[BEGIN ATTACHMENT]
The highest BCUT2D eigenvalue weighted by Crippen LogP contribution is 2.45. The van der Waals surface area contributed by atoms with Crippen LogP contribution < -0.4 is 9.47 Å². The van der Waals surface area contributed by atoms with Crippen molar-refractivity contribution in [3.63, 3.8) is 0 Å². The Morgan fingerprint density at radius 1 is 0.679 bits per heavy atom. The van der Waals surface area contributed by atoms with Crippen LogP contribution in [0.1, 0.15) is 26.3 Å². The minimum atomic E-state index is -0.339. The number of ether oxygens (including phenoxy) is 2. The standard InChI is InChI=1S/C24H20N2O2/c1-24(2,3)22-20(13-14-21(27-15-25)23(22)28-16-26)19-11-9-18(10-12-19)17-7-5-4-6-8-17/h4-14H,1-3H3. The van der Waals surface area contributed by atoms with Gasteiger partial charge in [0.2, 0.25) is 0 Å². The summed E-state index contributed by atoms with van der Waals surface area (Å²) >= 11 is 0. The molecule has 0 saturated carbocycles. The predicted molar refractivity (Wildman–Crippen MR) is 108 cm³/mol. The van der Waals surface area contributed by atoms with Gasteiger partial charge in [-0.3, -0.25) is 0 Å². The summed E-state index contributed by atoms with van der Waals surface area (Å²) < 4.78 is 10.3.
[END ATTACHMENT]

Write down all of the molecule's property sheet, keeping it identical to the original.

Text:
The highest BCUT2D eigenvalue weighted by Crippen LogP contribution is 2.45. The van der Waals surface area contributed by atoms with Crippen LogP contribution < -0.4 is 9.47 Å². The van der Waals surface area contributed by atoms with Crippen molar-refractivity contribution in [3.63, 3.8) is 0 Å². The Morgan fingerprint density at radius 1 is 0.679 bits per heavy atom. The van der Waals surface area contributed by atoms with Crippen LogP contribution in [0.1, 0.15) is 26.3 Å². The minimum atomic E-state index is -0.339. The number of ether oxygens (including phenoxy) is 2. The standard InChI is InChI=1S/C24H20N2O2/c1-24(2,3)22-20(13-14-21(27-15-25)23(22)28-16-26)19-11-9-18(10-12-19)17-7-5-4-6-8-17/h4-14H,1-3H3. The van der Waals surface area contributed by atoms with Gasteiger partial charge in [0.2, 0.25) is 0 Å². The summed E-state index contributed by atoms with van der Waals surface area (Å²) >= 11 is 0. The molecule has 0 saturated carbocycles. The predicted molar refractivity (Wildman–Crippen MR) is 108 cm³/mol. The van der Waals surface area contributed by atoms with Gasteiger partial charge in [-0.3, -0.25) is 0 Å². The summed E-state index contributed by atoms with van der Waals surface area (Å²) < 4.78 is 10.3.